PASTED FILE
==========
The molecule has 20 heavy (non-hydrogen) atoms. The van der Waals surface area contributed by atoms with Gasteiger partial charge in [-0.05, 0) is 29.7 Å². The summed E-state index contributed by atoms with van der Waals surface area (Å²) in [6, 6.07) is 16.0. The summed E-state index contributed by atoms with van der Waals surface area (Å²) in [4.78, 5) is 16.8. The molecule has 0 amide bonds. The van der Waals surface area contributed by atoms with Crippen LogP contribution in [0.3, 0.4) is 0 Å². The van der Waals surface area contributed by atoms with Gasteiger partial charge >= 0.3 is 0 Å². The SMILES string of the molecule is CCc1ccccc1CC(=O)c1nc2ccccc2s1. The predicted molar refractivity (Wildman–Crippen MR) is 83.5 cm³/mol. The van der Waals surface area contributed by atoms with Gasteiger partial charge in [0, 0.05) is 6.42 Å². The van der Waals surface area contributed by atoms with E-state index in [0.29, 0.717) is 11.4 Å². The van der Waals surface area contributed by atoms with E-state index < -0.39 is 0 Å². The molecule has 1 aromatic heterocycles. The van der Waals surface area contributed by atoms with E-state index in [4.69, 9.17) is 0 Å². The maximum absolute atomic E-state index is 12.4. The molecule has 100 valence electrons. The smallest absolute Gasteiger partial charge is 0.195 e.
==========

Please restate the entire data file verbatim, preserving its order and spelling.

The molecule has 20 heavy (non-hydrogen) atoms. The van der Waals surface area contributed by atoms with Gasteiger partial charge in [-0.05, 0) is 29.7 Å². The summed E-state index contributed by atoms with van der Waals surface area (Å²) in [6, 6.07) is 16.0. The summed E-state index contributed by atoms with van der Waals surface area (Å²) in [4.78, 5) is 16.8. The molecule has 0 amide bonds. The van der Waals surface area contributed by atoms with Crippen LogP contribution in [0.3, 0.4) is 0 Å². The van der Waals surface area contributed by atoms with Gasteiger partial charge >= 0.3 is 0 Å². The SMILES string of the molecule is CCc1ccccc1CC(=O)c1nc2ccccc2s1. The predicted molar refractivity (Wildman–Crippen MR) is 83.5 cm³/mol. The van der Waals surface area contributed by atoms with Gasteiger partial charge in [0, 0.05) is 6.42 Å². The van der Waals surface area contributed by atoms with E-state index in [0.29, 0.717) is 11.4 Å². The van der Waals surface area contributed by atoms with E-state index < -0.39 is 0 Å². The molecule has 1 aromatic heterocycles. The van der Waals surface area contributed by atoms with E-state index in [4.69, 9.17) is 0 Å². The maximum absolute atomic E-state index is 12.4. The molecule has 100 valence electrons. The smallest absolute Gasteiger partial charge is 0.195 e.